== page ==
We're halfway through December. The month is passing and I feel like a dog with its head out the window. There are so many good things to examine and not enough time to examine them. This might be why Gretchen Rubin took a year to write her Happiness book. Nevertheless I will continue on, but first, what I have learned so far? This year of change is going to be for nothing if I'm not constantly applying and reviewing the things I'm experimenting with.
I started looking at love and money - two things I thought were pillars of happiness.
- It turns out that money can be a pillar of happiness if you use it the right way. The wrong way to use money is to buy things and then buy more things and then buy things for your things to be kept in and so on. We get used to everything too quickly, even the shiniest iThings.
- Giving then is what brings people happiness. In fact, giving is so powerful that it brings more reported happiness to people than getting any financial windfall.
- Marriage makes people happy - regardless of age, income level, or whether you like playing Dungeons and Dragons or not.
- Smiling makes people happier, live longer, and have better marriages. It also activates the same hot spots of your brain if you had won a large amount of money (which we'd both know should be given to charity, right?)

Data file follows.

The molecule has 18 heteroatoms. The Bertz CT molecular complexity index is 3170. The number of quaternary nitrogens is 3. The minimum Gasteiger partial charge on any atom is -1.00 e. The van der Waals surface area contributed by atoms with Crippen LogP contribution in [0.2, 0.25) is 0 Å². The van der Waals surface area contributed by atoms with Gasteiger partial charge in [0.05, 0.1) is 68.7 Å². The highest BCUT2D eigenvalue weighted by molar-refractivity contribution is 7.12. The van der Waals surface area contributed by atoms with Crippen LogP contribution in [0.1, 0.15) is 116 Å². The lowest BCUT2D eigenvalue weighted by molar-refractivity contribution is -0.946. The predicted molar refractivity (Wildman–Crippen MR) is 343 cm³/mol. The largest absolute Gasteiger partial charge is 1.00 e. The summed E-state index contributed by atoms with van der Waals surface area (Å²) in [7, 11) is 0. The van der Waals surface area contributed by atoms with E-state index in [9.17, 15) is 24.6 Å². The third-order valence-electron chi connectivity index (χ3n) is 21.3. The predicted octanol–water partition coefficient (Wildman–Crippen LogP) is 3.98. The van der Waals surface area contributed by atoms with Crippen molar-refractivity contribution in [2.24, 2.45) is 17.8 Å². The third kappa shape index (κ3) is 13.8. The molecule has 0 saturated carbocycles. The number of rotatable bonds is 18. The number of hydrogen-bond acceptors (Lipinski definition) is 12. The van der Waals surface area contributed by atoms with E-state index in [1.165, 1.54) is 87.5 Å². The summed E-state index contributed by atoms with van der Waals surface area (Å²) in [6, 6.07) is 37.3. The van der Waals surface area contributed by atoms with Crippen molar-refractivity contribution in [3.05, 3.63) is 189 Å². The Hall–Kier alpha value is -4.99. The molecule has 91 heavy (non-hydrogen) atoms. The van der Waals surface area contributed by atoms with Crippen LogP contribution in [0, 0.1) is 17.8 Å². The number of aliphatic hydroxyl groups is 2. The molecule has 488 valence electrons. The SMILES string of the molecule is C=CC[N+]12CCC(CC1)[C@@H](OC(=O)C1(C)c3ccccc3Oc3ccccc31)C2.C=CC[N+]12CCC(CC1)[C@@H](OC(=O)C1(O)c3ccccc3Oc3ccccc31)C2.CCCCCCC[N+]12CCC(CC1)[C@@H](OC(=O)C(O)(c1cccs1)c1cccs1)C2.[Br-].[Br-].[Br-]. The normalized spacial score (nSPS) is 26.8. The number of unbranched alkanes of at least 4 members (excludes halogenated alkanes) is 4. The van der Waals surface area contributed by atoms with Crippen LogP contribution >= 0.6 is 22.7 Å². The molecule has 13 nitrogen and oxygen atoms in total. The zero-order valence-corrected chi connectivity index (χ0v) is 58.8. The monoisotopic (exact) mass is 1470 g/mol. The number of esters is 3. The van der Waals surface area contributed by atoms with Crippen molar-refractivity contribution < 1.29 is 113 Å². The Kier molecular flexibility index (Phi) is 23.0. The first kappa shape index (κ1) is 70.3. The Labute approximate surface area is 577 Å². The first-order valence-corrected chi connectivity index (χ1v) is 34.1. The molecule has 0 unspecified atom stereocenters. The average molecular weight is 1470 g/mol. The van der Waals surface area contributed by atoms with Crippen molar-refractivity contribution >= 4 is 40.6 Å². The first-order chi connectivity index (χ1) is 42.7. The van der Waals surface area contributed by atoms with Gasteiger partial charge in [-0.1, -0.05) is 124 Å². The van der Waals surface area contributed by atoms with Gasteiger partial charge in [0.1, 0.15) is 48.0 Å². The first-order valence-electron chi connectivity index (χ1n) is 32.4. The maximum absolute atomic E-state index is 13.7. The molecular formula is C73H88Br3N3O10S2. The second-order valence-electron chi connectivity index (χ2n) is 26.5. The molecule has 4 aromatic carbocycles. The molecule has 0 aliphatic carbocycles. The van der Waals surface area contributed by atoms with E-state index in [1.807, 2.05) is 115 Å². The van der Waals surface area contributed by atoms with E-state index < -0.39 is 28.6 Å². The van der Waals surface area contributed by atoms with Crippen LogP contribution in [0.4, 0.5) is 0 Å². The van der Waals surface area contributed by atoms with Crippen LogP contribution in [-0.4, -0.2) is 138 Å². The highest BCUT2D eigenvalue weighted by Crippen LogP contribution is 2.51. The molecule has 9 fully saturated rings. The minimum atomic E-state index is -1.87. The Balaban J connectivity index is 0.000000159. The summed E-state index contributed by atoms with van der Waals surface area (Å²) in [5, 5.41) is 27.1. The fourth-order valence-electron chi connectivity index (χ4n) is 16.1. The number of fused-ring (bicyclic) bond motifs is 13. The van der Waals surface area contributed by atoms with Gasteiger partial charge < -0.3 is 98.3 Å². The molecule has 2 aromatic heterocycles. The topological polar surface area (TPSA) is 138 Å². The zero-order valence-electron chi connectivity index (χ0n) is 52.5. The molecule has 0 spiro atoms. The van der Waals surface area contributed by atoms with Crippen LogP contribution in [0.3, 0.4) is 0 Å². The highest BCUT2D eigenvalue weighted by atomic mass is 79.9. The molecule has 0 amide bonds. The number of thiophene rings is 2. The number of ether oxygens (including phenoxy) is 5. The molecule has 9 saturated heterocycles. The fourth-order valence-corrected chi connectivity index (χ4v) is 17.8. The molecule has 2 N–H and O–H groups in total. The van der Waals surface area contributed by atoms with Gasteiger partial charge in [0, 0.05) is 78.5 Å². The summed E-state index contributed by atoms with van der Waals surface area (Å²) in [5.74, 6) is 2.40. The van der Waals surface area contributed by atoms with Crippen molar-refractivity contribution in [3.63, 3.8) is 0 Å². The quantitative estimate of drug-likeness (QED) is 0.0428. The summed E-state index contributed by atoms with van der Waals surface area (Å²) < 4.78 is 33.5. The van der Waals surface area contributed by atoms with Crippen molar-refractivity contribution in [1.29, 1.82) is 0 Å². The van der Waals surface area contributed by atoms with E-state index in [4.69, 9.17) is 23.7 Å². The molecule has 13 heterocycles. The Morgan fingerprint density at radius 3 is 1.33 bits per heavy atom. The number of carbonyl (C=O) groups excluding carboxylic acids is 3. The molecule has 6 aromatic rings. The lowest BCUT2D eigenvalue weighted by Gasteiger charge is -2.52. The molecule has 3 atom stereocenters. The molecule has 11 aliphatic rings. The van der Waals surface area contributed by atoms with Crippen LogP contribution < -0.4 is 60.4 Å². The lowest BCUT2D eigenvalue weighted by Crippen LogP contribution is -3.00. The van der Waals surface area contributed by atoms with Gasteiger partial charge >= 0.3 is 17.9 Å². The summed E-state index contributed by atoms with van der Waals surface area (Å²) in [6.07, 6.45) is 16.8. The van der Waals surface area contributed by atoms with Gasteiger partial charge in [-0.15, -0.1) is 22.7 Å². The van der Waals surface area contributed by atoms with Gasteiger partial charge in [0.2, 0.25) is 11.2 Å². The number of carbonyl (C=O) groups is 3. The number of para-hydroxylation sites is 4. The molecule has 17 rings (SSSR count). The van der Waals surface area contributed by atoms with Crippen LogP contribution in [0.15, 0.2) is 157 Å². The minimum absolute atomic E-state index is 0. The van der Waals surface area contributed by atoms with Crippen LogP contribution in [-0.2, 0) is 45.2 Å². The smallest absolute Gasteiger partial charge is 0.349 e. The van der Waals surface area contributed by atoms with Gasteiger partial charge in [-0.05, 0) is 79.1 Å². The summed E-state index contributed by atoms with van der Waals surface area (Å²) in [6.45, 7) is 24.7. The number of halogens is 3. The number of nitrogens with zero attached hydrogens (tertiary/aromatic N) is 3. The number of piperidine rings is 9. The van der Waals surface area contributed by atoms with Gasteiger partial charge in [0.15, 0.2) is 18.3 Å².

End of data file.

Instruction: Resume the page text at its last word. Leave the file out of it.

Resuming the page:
- Anger is a tool. I don't know what kind of tool it is, but it's a tool. I can turn it on and off with practice just like I've learned to ride a bike, fix an electrical outlet, and play Dungeons and Dragons (see, we do marry). Learning to control this worked really well.
- In the same way I turn on and off the anger faucets, I can turn on and off the happy ones. Smiling is the best way I've seen to do this but I think there might be some seeds of happiness in gratitude too. It's all part of our psychological immune system, no word on if their is a chalky powder you can mix in water and drink for this.
That's it so far. Smile more, get married, give money to charities not stores, and start trying to control your thoughts.
On another level there's the writing and reading about happiness. It's a handful. A lot of this stuff I'm sharing is stuff I'm scraping together at 5am or when listening to a TEDTalk on the elliptical. My stack of books from the library is almost as tall as my youngest daugher. The pursuit is making me happy.